01.26.2010 - by Marc Geller
Wired blogger takes on Nissan LEAF

Darryl Siry blogs over at Wired’s Autopia. He’s pretty plugged in, having worked at Tesla and consulted for CODA. He’s a bit surprised, as are all of us, that Nissan has emerged as the first big automaker to manufacture a mass-produced electric car.

In his recent post, “In Race to Market, Nissan s Electric Car Takes Shortcuts,” Siry makes the point that CEO Carlos Ghosn’s enthusiasm and charisma alone couldn’t be enough to get such a job done so quickly. He writes that the urgency of the project “appears to have driven the company to take some shortcuts.”

Sounds ominous. Ultimately, I’m not sure what he’s actually getting at. Because Siry makes only two points. Neither of certain significance.

First, he suggests Nissan overstates the range of the LEAF. The 100 mile range cited by Nissan uses “a number tied to the most optimistic benchmark, the LA4 cycle.” I don’t doubt that this is true. The LEAF pack has fewer kWh than my RAV4 EV, but could be almost as heavy. Until we get final specs on weight, and drive the car around a bit, we won’t know to what extent people will need to handicap official range numbers as they do EPA gasoline mileage ratings. Big surprise, your actual mileage may vary. Buyer beware!

Second, and the point on which the article devotes most attention, is whether Nissan is “cutting corners” by forgoing an active thermal management (HVAC) system for the batteries. Instead Nissan is relying on air circulation with a fan.

Now I don’t know whether something about lithium, regardless of chemistry or packaging, will prove to require an active system. But I do know, interestingly and perhaps relevantly, that the electric car that has probably driven more miles than any other model, the Toyota RAV4 EV, does not have batteries with an active system. A fan circulates air. The Honda EV+ used the same Panasonic EV-95 NiMH battery modules with an active system, and those packs didn’t last as long. Many EV+ packs were exchanged during their brief time on the road. At least with NiMH, Toyota’s passive system worked out better in the real world. Of course the cooling system may have had nothing to do with the the difference in performance of the same batteries in two Japanese EVs, but we’ll never know.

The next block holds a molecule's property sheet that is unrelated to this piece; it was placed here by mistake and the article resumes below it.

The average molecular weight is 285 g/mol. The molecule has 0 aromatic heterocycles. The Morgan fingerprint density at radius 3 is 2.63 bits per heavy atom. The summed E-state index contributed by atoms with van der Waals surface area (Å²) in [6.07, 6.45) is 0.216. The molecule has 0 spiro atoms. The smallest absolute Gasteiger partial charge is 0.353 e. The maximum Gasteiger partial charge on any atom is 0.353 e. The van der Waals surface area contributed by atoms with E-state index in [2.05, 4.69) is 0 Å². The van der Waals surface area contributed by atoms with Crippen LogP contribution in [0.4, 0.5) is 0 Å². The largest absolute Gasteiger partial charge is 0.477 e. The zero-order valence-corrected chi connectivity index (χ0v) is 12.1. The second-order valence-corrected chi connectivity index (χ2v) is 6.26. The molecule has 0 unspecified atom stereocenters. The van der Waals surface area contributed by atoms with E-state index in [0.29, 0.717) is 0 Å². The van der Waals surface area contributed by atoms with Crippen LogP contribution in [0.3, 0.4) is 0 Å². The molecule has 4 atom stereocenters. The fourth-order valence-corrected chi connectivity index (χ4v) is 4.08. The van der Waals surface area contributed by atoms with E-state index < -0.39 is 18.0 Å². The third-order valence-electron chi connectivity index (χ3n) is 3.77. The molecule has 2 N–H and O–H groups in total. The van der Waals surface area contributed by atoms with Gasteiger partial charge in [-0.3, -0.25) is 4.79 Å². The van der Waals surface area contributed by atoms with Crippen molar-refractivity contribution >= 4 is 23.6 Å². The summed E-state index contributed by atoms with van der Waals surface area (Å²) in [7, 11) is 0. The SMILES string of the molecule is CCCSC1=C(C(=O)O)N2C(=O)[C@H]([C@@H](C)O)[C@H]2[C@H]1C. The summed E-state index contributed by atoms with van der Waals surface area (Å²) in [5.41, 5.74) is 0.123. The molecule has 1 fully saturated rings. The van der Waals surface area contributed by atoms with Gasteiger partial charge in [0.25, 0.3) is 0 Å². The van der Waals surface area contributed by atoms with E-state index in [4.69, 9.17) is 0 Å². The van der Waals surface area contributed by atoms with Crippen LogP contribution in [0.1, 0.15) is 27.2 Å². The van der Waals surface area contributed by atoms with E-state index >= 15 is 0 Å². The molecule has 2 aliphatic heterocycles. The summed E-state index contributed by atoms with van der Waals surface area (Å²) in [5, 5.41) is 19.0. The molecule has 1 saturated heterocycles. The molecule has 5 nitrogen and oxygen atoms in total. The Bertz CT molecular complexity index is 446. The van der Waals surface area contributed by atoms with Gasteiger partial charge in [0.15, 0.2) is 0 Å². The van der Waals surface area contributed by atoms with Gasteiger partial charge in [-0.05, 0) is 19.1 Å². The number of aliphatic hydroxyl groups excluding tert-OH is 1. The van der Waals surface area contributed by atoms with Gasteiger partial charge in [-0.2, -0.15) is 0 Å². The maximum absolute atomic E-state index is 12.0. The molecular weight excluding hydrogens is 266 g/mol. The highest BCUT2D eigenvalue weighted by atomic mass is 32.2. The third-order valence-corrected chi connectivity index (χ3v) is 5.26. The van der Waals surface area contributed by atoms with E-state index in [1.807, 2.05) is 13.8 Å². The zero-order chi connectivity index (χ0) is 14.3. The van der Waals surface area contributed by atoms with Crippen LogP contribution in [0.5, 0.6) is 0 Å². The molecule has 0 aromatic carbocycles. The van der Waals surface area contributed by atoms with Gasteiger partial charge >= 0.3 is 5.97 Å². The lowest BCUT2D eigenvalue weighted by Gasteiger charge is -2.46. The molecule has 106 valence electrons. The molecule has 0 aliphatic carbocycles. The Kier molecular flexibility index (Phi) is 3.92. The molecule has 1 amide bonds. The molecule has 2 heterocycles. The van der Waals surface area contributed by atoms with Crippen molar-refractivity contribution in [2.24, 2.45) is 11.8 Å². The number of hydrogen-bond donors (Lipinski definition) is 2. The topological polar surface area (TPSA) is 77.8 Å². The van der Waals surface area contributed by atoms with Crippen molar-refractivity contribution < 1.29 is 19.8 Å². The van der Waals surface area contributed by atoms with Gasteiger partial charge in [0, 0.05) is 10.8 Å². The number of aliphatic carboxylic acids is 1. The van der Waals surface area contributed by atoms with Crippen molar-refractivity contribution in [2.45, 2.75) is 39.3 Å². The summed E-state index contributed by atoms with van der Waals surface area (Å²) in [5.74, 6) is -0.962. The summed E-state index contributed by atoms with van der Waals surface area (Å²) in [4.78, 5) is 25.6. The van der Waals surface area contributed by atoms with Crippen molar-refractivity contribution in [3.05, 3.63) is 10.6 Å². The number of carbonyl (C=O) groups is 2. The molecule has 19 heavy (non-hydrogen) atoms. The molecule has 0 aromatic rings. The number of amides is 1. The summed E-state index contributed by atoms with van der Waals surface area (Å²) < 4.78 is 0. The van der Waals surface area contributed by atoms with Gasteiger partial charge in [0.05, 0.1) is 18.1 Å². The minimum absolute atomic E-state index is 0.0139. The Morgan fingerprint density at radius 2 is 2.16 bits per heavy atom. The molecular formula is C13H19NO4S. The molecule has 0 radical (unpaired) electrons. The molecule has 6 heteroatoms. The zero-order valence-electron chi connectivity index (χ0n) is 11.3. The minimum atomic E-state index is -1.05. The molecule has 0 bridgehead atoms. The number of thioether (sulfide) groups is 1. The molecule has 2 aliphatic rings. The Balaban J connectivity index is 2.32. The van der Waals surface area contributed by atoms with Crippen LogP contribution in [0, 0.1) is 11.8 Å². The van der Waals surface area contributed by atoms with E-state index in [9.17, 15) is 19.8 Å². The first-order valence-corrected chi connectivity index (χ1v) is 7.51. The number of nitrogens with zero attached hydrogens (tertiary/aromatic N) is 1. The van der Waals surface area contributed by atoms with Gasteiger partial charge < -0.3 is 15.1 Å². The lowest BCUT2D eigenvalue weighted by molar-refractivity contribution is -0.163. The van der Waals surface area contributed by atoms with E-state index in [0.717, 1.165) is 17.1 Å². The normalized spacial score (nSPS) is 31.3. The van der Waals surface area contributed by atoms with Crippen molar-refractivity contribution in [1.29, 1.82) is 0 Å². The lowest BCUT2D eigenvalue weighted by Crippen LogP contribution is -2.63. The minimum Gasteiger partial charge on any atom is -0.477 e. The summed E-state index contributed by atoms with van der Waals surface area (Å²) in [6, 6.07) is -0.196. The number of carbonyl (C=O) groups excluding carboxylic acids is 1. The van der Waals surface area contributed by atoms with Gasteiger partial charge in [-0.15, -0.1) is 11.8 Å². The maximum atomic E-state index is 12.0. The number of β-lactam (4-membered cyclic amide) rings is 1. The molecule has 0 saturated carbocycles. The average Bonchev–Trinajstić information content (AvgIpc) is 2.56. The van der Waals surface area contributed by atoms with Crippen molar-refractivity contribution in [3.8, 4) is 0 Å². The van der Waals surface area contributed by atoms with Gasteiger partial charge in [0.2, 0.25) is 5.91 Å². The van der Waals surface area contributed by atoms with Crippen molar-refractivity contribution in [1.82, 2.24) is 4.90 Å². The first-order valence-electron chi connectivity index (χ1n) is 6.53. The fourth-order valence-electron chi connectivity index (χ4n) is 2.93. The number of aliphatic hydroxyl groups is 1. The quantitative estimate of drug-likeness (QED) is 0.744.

Siry notes the different approach being taken by GM for the Volt. They reverted to the T-shaped tunnel configuration for the battery used in the EV1. (How did that work out?)

I may be approaching this too simply, but the tunnel has never made sense to me. It eliminates the possibility of a fifth passenger seat. And I find it makes me feel confined. The batteries, too, enshrouded on three sides, require, apparently, an active thermal management system.

The RAV, on the other hand, suspends the batteries below the vehicle. There is minimal loss in cabin space and a large surface below helping dissipate heat, which is an issue with NiMH, too. And we find that the LEAF’s battery pack, too, will be located under the floorboard. Maybe that’s the key. Keep the batteries low and spread them wide.

I don’t know, of course, but I’m willing to give Nissan the benefit of the doubt.

I’m giving Tesla and CODA and GM the benefit of the doubt, too.

1 comment on “Wired blogger takes on Nissan LEAF”
  1. Richard says:

    Toyota engineers did a good job with the RAV4 EV.

    GM used the tunnel design in the EV1, now being repeated in the Volt. They also tried a low-slung box in the S10 Electric, probably because they had the space to do so under the cab and bed.

    The common factor in GM designs has been complete battery isolation from the outside air. On the plus side, when you open the battery box, you can eat off them, they’re that clean. The negative is the extra energy load, HVAC wear and tear, and maybe an increased potential for hot spots in the box.

    I’d rather have a passive system.

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